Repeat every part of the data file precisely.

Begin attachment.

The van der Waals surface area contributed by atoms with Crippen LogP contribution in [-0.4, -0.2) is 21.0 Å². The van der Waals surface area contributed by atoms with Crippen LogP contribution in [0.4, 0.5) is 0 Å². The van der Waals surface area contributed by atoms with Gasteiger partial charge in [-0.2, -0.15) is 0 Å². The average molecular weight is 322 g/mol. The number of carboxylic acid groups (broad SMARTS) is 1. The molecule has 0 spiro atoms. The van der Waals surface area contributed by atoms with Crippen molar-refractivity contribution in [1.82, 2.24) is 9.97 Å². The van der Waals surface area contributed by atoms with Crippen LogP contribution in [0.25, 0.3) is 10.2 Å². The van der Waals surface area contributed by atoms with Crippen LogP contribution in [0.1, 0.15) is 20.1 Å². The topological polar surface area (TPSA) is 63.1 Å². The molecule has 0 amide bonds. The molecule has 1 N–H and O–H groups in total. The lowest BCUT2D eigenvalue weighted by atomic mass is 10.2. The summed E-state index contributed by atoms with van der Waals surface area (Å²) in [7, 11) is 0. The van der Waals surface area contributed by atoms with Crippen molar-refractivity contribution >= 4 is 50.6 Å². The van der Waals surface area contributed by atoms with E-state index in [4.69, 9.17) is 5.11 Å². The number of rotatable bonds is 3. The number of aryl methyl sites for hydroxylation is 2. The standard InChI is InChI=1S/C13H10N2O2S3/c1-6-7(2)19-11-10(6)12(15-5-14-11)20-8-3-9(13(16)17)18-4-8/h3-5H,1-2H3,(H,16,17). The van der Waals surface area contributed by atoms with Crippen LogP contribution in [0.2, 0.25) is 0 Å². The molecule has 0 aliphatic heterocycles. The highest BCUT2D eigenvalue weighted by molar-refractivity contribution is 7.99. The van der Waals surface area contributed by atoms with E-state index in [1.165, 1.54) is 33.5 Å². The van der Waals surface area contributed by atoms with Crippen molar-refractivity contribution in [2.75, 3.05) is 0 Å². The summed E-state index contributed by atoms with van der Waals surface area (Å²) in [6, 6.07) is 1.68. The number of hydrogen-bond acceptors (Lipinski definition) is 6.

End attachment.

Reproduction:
The van der Waals surface area contributed by atoms with Crippen LogP contribution in [-0.4, -0.2) is 21.0 Å². The van der Waals surface area contributed by atoms with Crippen LogP contribution in [0.4, 0.5) is 0 Å². The van der Waals surface area contributed by atoms with Gasteiger partial charge in [-0.2, -0.15) is 0 Å². The average molecular weight is 322 g/mol. The number of carboxylic acid groups (broad SMARTS) is 1. The molecule has 0 spiro atoms. The van der Waals surface area contributed by atoms with Crippen molar-refractivity contribution in [1.82, 2.24) is 9.97 Å². The van der Waals surface area contributed by atoms with Crippen LogP contribution in [0.25, 0.3) is 10.2 Å². The van der Waals surface area contributed by atoms with Crippen LogP contribution in [0.1, 0.15) is 20.1 Å². The topological polar surface area (TPSA) is 63.1 Å². The molecule has 0 amide bonds. The molecule has 1 N–H and O–H groups in total. The lowest BCUT2D eigenvalue weighted by atomic mass is 10.2. The summed E-state index contributed by atoms with van der Waals surface area (Å²) in [7, 11) is 0. The van der Waals surface area contributed by atoms with Crippen molar-refractivity contribution >= 4 is 50.6 Å². The van der Waals surface area contributed by atoms with E-state index in [4.69, 9.17) is 5.11 Å². The number of rotatable bonds is 3. The number of aryl methyl sites for hydroxylation is 2. The standard InChI is InChI=1S/C13H10N2O2S3/c1-6-7(2)19-11-10(6)12(15-5-14-11)20-8-3-9(13(16)17)18-4-8/h3-5H,1-2H3,(H,16,17). The van der Waals surface area contributed by atoms with Crippen LogP contribution in [0.2, 0.25) is 0 Å². The molecule has 0 aliphatic heterocycles. The highest BCUT2D eigenvalue weighted by molar-refractivity contribution is 7.99. The van der Waals surface area contributed by atoms with E-state index in [1.165, 1.54) is 33.5 Å². The van der Waals surface area contributed by atoms with Crippen molar-refractivity contribution in [2.75, 3.05) is 0 Å². The summed E-state index contributed by atoms with van der Waals surface area (Å²) in [6, 6.07) is 1.68. The number of hydrogen-bond acceptors (Lipinski definition) is 6.